(PhysOrg.com) -- Students from Texas A&M have unveiled a project theyve been working on for the past couple of years they call the ZeroTouch; a device that looks like an empty picture frame and uses embedded LEDs and infrared sensors to translate human movement into computer commands. Taking the technology behind the Microsoft Connect a step further, the ZeroTouch can be laid flat on a table, mounted on a computer screen or hung in the air; each for a completely unique purpose. When laid flat, it can be used as a drawing board, when mounted over a regular computer screen it can be used as a touchscreen device, and when hung in the air it can be used as a virtual canvas for painting.
To do its magic, the ZeroTouch has LEDs and infrared sensors (similar to the technology used in television remote controls) mounted around the periphery of the frame, which are then connected to a computer that crunches the constant stream of data coming in from the sensors; when a finger or other device is introduced into the invisible plane, the infrared signals sent from LEDs on one part of the frame are blocked from reaching the complementary sensors on the opposite side, which is then interpreted as a touch.
On display at the Computer Human Interaction (CHI) conference this past week, in Vancouver, British Columbia, the ZeroTouch, invented by Jonathan Moeller, was demonstrated by various students working on the team, which was led by Andruid Kerne.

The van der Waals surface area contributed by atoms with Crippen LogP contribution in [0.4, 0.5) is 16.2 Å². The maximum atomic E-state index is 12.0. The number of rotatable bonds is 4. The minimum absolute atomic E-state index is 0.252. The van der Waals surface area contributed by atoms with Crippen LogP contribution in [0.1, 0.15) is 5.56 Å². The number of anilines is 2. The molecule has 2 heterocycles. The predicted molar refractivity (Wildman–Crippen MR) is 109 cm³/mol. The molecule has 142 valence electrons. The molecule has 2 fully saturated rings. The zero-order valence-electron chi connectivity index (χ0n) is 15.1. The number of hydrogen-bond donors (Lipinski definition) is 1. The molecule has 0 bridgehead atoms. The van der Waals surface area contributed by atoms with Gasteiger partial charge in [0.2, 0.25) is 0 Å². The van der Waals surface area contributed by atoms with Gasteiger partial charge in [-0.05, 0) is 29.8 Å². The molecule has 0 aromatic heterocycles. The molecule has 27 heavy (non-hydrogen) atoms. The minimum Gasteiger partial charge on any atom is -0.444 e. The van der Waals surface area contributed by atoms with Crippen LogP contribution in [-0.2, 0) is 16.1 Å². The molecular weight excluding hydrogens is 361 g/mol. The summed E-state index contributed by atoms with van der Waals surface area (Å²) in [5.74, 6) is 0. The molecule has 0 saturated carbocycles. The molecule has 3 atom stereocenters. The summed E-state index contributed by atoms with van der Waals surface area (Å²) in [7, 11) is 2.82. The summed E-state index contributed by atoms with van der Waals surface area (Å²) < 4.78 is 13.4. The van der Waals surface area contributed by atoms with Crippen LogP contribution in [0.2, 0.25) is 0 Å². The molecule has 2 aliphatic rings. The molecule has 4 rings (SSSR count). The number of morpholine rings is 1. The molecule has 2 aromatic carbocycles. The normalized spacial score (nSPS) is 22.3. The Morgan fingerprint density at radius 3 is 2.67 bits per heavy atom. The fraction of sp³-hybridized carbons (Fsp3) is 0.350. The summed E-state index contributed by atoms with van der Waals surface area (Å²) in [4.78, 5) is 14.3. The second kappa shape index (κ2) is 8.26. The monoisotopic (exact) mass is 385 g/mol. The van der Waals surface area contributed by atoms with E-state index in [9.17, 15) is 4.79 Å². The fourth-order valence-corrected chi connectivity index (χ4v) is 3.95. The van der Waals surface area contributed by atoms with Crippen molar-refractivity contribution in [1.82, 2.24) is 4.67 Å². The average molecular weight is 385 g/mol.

In contrast to other touch type screens, such as those on the iPhone or iPad, the ZeroTouch requires no pressure to be exerted, which can mean less muscle fatigue if used over a long period of time; and because it can be used in more than one format, the ZeroTouch is far more versatile; when placed alone on a table for example, it might be used as a drafting device, replacing far more expensive options; and its application as a virtual painting canvas, while unique, is certainly not its most engaging feature; that would have to be the ability to place it over a conventional screen, instantly converting it, very cheaply, into a touchscreen device.
Also, according to Moeller, the ZeroTouch is a full multi-touch sensor, and it tracks 20+ fingers in its current configuration, meaning pinch and spread gestures are entirely possible, as are many other high degree of freedom gestures. He also said in a prior interview that he and his team are working on a three-dimensional device where multiple frames are laid atop one another, that he says, should allow for a much higher degree of dexterity. It should also allow for hovering and 3-D hand manipulation of virtual objects, both of which are not currently available with any touchscreen device.
Explore further: Fingertip Device Helps Computers Read Hand Gestures
-- Interface Ecology Lab exhibiting multifinger ZeroTouch sensing at ACM CHI in Vancouver
Correction/Update: Jonathan Moeller should have been credited as the inventor of the ZeroTouch, as he was not just a research assistant on the team. Also, according to Moeller, the "ZeroTouch is a full multi-touch sensor, and it tracks 20+ fingers in its current configuration, meaning pinch and spread gestures are entirely possible, as are many other high degree of freedom gestures."